Australia Competition Watchdog Seeks Bigger Fines for BreachesBy
Small penalties contribute to anti-competitive behavior: Sims
Australian courts showing encouraging signs to lift penalties
Australia’s competition regulator is seeking higher fines to deter corporate wrongdoing, amid concern companies see low penalties as just a cost of doing business and don’t understand the seriousness of their breaches.
Australia’s courts have shown encouraging signs in lifting fines, following decisions against Australia & New Zealand Banking Group Ltd., Macquarie Group Ltd. and Reckitt Benckiser Group Plc., Rod Sims, the chairman of the Australian Competition & Consumer Commission said in a speech in Sydney Friday.
Reckitt Benckiser’s fine for making misleading representations about its Nurofen Specific Pain products was in December lifted to A$6 million ($4.6 million) after the ACCC appealed the original A$1.7 million penalty.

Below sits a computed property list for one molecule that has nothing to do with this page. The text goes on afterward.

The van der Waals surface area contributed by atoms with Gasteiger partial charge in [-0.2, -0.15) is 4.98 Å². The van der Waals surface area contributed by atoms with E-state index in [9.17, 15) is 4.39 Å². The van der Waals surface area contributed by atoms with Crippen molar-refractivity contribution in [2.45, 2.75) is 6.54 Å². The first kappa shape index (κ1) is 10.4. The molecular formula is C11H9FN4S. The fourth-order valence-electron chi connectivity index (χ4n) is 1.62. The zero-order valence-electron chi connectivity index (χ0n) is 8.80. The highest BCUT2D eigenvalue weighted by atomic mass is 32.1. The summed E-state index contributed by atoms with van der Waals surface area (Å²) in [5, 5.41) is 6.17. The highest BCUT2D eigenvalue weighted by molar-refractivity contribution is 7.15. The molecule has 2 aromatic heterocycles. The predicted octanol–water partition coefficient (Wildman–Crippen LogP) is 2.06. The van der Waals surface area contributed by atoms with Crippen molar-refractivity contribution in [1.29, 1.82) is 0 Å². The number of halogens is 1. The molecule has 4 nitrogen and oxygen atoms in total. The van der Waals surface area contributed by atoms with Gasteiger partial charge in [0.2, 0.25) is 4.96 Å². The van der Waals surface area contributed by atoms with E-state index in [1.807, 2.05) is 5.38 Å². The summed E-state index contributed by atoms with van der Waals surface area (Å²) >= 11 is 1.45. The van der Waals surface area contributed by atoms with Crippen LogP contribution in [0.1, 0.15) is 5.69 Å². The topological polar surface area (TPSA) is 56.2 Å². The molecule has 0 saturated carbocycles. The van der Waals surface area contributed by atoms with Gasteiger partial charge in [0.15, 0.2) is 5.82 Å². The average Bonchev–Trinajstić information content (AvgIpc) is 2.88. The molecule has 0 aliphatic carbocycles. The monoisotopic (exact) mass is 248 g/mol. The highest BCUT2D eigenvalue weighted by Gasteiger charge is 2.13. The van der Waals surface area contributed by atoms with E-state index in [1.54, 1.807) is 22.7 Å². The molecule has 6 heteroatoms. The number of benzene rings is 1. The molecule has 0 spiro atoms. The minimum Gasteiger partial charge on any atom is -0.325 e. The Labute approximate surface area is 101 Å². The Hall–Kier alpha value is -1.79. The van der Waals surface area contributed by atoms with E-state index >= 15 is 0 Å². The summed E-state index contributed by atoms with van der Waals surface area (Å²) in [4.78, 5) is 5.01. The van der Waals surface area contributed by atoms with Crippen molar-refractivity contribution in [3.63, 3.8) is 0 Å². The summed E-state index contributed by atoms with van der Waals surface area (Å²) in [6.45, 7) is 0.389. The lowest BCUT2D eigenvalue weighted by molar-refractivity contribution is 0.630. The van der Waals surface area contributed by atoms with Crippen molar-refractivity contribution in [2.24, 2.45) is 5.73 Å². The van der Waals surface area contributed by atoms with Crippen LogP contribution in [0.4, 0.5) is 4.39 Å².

In a separate case, the Federal Court said it would have ordered higher penalties than an
agreed settlement with ANZ Bank and Macquarie.
“The ACCC welcomes the message from these Federal Court judges that we must work to ensure that penalties are sufficiently high to deter large companies from contravening the law,” Sims told a Committee for Economic Development of Australia lunch, according to a transcript of his speech on the regulator’s website.
The regulator will continue to advocate for higher legislated penalties during the Australian Consumer Law review, while making concerted efforts to ensure penalties sought in the courts make businesses and their workers consider their legal obligations, Sims said.
The push has potential ramifications in cases against Kimberly-Clark Corp. and Pental Ltd., Volkswagen AG, Kraft Heinz Co. and Medibank Private Ltd. that are currently before the courts.
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